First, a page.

NO TIME TO UNPACK – When she returns Deborah and I will be travelling to Montego Bay for a little romance and ‘R and R’.  Looking forward to our long weekend adventure to Jamaica.  We’ll be staying in a gorgeous private beach villa, complete with our own kitchen staff, car and driver, private pool and private beach.  We’re looking forward to travelling with our gracious hosts, Joe, Fiona and little Matteo.  Such generous and beautiful people.  Snorkeling, reading on the beach, tennis and some fun in the sun.  Oh yeah, Baby!!

FACEBOOK – I tried to get Facebook “Places” going today, but my device doesn’t seem to want to load it.  I’m Loving all the new functionality of the service.  Today, Facebook launched the new service that can share to other users where you are, and where you’ve been.  Just in case you want other people to know you are at Winners or Cassis.  During our walk today, I was just telling Deb that I haven’t been on Facebook all that long.  For the longest time I resisted joining, instead trying to develop, program and code my own server and database.  It’s a great, geeky hobby to have, but it takes a lot of time and patience.  When I seen everybody and their grandmother had a Facebook profile and sharing notes better than I can, I was a bit miffed.  So I decided to join the Facebook revolution.  For my website and blog, I resorted to a open source app and a mainstream server.  I hope to do a redesign this winter and write a little more often.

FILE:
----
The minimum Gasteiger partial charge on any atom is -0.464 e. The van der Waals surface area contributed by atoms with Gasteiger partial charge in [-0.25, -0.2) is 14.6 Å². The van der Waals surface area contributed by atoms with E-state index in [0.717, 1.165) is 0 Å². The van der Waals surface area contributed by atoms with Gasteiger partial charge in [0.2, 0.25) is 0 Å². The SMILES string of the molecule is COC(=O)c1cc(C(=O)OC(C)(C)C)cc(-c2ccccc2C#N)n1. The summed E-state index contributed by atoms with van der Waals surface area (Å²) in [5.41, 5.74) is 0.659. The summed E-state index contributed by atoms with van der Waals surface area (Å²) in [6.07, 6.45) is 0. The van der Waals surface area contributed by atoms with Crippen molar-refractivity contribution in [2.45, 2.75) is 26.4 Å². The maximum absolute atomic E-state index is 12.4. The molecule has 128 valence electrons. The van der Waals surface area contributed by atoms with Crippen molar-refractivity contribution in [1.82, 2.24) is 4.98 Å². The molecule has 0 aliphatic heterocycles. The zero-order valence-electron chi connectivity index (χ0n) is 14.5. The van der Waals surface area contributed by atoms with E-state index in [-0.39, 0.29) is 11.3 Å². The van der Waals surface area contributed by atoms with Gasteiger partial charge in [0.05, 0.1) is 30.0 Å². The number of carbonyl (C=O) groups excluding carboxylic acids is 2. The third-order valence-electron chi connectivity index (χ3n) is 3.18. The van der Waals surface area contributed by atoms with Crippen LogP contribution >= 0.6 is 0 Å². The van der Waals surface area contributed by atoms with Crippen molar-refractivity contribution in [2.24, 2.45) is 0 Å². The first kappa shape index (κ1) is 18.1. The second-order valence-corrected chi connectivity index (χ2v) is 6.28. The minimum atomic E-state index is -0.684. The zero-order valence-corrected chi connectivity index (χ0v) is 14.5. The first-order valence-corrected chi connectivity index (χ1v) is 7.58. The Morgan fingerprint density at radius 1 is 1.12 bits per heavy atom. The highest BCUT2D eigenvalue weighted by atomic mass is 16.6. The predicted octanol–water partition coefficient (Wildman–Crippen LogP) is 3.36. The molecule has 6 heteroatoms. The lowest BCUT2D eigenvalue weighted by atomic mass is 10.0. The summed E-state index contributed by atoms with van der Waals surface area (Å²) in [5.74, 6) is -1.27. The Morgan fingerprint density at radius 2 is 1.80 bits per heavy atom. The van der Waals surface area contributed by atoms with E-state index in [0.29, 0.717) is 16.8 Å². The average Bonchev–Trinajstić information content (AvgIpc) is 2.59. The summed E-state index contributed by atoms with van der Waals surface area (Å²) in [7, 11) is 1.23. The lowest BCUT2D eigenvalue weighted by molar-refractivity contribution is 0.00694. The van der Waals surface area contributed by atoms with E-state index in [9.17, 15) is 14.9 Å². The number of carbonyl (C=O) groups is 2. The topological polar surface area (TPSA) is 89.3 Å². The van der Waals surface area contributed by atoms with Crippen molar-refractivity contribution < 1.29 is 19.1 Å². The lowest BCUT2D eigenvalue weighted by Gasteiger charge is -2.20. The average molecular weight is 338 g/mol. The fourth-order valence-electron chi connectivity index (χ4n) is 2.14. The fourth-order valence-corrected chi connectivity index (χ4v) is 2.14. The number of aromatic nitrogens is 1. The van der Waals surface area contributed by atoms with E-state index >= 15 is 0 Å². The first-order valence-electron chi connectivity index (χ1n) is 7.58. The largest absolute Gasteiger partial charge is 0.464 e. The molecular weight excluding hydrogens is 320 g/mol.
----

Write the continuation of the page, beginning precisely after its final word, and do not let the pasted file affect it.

MUNICIPAL ELECTION – Who exactly are we going to vote for in the municipal election?  Suburban elections seem pretty dull.  There is a lot going on in the Toronto election, but it seems there is very few issues herein Thornhill-Markham.  Nobody seems to be courting our vote here.  We’ve had a couple of people come door-to-door to leave junkmail but not enough to get any information from.

THE TOWN – okay, more than half-way through the year and I don’t have a clear favorite for the Academy Awards.  However, I may have a personal favorite.  Yesterday, Deb and I seen The Town, starring and directed by Ben Affleck.  We really enjoyed the film and a couple of time I caught myself holding my sweetheart’s hand a little too tight.  A couple of twists and turns and some pretty good characters.  It’s a pretty quiet time for movies, but I was glad we went and seen this one.  Critics seem to enjoy the film as well.  You never know what Oscar time will bring.

And how was your week?